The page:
Combatting the impact of COVID-19 school closures in Bangladesh

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Primary school girls in Bangladesh Primary school girls in Bangladesh

Since educational institutions closed last March, nearly 38 million students in Bangladesh have missed out on the opportunity to receive proper learning and interact with their peers, which has affected their education experience. 

To help students deal with the adverse impacts of school closures, the Government of Bangladesh introduced remote learning through television, mobile phones, radio, and the Internet. But not all students have access to these resources. A World Bank study finds that access to these alternative learning methods and their uptake has been low. Of the surveyed school children (aged 5-15),  less than 50 percent have access to radios, computers, and televisions, respectively . Nearly all of them have access to mobile phones, but many don’t have access to the Internet.

The study also found a digital divide between rich and poor households. When compared with the richest families, 9.2 percent of the poorest had access to televisions vs 91 percent for the richest.  A similar trend exists across the other alternative learning mediums. Another survey shows that of the 21 percent of households with access to online learning programs, only 2 percent used them.

Pre-pandemic estimates showed 58% of Bangladeshi children did not achieve minimum reading proficiency by grade 5. It’s estimated this figure will increase to 76% during school closures.

Pre-pandemic estimates based on the World Bank’s Human Capital Index-2020 show that a Bangladeshi child starting school at age 4 expects to complete on average 10.2 years of school by age 18. But a more accurate estimation is the Learning Adjusted Years of Schooling (LAYS) figure, as it considers the quality of learning received by students during this period, which for this age group is around 6 years. Based on a simulation tool developed by the World Bank Education Global Practice, the COVID-19 induced school closures is estimated to result in a loss of between 0.5 and 0.9 years of learning-adjusted schooling for an average student. Considering an intermediate scenario of 9 months of school closure, LAYS could drop to 5.3 years.

Pre-pandemic estimates also showed that 58 percent of Bangladeshi children did not achieve the minimum reading proficiency by the end of grade 5. It’s estimated that this figure will increase to 76 percent during the school closures. 

The COVID-19 pandemic will likely translate into a substantial long-term economic cost. Quantifying the loss of learning in terms of labor market returns, the average Bangladeshi student will face a reduction around $335 in yearly earnings, which represents almost 6.8 percent of their annual income. Aggregated for all students in Bangladesh and projected 10 years into the future when all graduates have entered the labor market, this would cost the country’s economy up to $114 billion in GDP at net present value.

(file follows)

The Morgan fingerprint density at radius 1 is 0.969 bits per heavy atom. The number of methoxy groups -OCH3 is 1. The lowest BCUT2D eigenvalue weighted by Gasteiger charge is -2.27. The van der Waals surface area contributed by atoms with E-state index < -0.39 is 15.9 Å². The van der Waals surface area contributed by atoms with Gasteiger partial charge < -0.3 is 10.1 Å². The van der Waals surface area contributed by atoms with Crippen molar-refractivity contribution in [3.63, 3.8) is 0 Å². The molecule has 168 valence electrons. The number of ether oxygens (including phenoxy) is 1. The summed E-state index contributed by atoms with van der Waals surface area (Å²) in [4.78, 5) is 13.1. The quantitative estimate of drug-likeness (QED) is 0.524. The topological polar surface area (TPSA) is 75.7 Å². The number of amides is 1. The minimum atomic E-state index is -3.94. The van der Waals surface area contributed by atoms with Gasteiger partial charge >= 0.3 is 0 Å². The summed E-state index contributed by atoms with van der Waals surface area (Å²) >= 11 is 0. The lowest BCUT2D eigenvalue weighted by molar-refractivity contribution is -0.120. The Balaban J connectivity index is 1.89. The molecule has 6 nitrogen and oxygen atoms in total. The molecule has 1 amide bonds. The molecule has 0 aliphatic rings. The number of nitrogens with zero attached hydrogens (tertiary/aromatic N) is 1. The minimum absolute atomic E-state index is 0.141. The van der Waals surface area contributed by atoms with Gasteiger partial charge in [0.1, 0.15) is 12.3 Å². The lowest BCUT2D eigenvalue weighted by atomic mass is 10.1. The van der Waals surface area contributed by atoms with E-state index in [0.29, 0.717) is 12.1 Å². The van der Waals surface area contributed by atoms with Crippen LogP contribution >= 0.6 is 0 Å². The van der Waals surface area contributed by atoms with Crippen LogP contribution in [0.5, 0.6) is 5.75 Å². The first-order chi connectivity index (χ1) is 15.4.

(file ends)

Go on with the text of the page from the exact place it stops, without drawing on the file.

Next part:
Online education in Bangladesh
Tasmid Islam, 12, participates in a televised class called “Amar Ghore Amar School” meaning “My school is at my home” organized by the Ministry of Education during school closures due to COVID-19. Photo courtesy: UNICEF

What can we do to mitigate the losses due to school closures caused by the pandemic?

1) Ensure access to learning tools: The Government of Bangladesh has taken swift decisions with the multi-modal remote learning delivery. Now it’s important to make these platforms fully functional through content development and mass delivery. Since digital learning may not be a feasible option for the poorest families, other methods may be employed including physical learning packages, mobile-based lessons or face-to-face classes maintaining social distance and protocols. 

2) Offer effective remedial learning opportunities: Remedial education to help students catch up when schools re-open coupled with preparing teachers to teach at the right level will also be necessary to mitigate the losses  sustained during the period of school closure. To ensure this, the first step is to assess student learning when they return to classrooms and to identify learning loss through formative assessment on literacy and numeracy competencies.

3) Reduce dropouts: We must reduce additional dropouts and absenteeism once schools open, through stipends, safe school reopening and communication campaigns. Stipends will help to bring back and retain children from poorer families.  Parents and communities will play an important role in building confidence and improving the school re-opening process. Communication campaigns through different mediums will be essential in ensuring that learning continues while schools are closed and when they re-open.

4) Leverage partnerships: Finally, we need to leverage partnerships between government, non-government, private sector, and civil society in managing education delivery during and after the crisis. It will be important to continue to collaborate and bring expertise together in finding solutions to ensure learning continues for the poorest children, prepare teachers for post-pandemic classrooms , develop effective remedial education model and bring additional resources to build back better and support the infrastructures for a resilient education system.

These actions can be the first step towards creating a resilient education system and will potentially kickstart the road to recovering from losses sustained during the pandemic.

To learn more, read A Simulation of COVID-19 School Closure Impact on Student Learning in Bangladesh.


Ramim Ahmed

Communications Consultant

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